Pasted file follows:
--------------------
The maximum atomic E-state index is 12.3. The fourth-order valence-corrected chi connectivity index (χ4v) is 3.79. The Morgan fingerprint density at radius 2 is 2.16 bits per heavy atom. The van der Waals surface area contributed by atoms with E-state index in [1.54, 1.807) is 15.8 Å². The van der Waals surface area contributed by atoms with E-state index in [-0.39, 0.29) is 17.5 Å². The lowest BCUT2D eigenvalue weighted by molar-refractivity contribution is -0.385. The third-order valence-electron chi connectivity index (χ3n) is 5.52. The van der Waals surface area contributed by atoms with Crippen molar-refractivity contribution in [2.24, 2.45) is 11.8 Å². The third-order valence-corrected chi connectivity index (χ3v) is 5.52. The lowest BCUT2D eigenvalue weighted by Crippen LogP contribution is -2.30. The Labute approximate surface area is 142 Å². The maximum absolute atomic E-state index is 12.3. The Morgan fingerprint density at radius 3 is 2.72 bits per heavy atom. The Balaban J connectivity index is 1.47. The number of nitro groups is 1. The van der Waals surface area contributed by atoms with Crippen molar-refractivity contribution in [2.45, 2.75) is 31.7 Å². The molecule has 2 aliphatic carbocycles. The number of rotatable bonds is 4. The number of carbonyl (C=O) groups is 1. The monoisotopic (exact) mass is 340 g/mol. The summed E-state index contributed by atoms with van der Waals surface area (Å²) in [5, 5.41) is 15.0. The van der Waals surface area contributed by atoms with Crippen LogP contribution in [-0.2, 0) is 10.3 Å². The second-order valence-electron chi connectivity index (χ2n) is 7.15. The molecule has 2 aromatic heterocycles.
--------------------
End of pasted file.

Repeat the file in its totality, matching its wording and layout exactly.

The maximum atomic E-state index is 12.3. The fourth-order valence-corrected chi connectivity index (χ4v) is 3.79. The Morgan fingerprint density at radius 2 is 2.16 bits per heavy atom. The van der Waals surface area contributed by atoms with E-state index in [1.54, 1.807) is 15.8 Å². The van der Waals surface area contributed by atoms with E-state index in [-0.39, 0.29) is 17.5 Å². The lowest BCUT2D eigenvalue weighted by molar-refractivity contribution is -0.385. The third-order valence-electron chi connectivity index (χ3n) is 5.52. The van der Waals surface area contributed by atoms with Crippen molar-refractivity contribution in [2.24, 2.45) is 11.8 Å². The third-order valence-corrected chi connectivity index (χ3v) is 5.52. The lowest BCUT2D eigenvalue weighted by Crippen LogP contribution is -2.30. The Labute approximate surface area is 142 Å². The maximum absolute atomic E-state index is 12.3. The Morgan fingerprint density at radius 3 is 2.72 bits per heavy atom. The Balaban J connectivity index is 1.47. The number of nitro groups is 1. The van der Waals surface area contributed by atoms with Crippen molar-refractivity contribution in [2.45, 2.75) is 31.7 Å². The molecule has 2 aliphatic carbocycles. The number of rotatable bonds is 4. The number of carbonyl (C=O) groups is 1. The monoisotopic (exact) mass is 340 g/mol. The summed E-state index contributed by atoms with van der Waals surface area (Å²) in [5, 5.41) is 15.0. The van der Waals surface area contributed by atoms with Crippen LogP contribution in [-0.2, 0) is 10.3 Å². The second-order valence-electron chi connectivity index (χ2n) is 7.15. The molecule has 2 aromatic heterocycles.